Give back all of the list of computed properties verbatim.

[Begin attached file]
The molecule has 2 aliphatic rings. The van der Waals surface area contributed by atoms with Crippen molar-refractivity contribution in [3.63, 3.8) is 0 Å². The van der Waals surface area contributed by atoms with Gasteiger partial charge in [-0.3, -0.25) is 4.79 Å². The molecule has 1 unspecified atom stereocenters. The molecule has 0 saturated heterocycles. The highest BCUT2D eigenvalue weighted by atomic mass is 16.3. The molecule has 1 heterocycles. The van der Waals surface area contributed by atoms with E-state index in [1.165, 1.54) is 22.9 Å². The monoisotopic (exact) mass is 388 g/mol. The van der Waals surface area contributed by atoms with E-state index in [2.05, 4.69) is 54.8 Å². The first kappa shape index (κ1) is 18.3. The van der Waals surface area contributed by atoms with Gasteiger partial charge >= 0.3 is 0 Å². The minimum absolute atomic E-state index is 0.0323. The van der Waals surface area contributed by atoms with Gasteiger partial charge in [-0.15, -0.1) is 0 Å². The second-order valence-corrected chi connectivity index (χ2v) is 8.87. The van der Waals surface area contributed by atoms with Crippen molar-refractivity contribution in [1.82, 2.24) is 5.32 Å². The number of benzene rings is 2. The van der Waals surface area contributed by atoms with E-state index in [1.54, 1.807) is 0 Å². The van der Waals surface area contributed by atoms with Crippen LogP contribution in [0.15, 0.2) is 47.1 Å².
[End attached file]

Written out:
The molecule has 2 aliphatic rings. The van der Waals surface area contributed by atoms with Crippen molar-refractivity contribution in [3.63, 3.8) is 0 Å². The van der Waals surface area contributed by atoms with Gasteiger partial charge in [-0.3, -0.25) is 4.79 Å². The molecule has 1 unspecified atom stereocenters. The molecule has 0 saturated heterocycles. The highest BCUT2D eigenvalue weighted by atomic mass is 16.3. The molecule has 1 heterocycles. The van der Waals surface area contributed by atoms with E-state index in [1.165, 1.54) is 22.9 Å². The monoisotopic (exact) mass is 388 g/mol. The van der Waals surface area contributed by atoms with E-state index in [2.05, 4.69) is 54.8 Å². The first kappa shape index (κ1) is 18.3. The van der Waals surface area contributed by atoms with Gasteiger partial charge >= 0.3 is 0 Å². The minimum absolute atomic E-state index is 0.0323. The van der Waals surface area contributed by atoms with Gasteiger partial charge in [-0.15, -0.1) is 0 Å². The second-order valence-corrected chi connectivity index (χ2v) is 8.87. The van der Waals surface area contributed by atoms with Crippen molar-refractivity contribution in [1.82, 2.24) is 5.32 Å². The number of benzene rings is 2. The van der Waals surface area contributed by atoms with E-state index in [1.54, 1.807) is 0 Å². The van der Waals surface area contributed by atoms with Crippen LogP contribution in [0.15, 0.2) is 47.1 Å².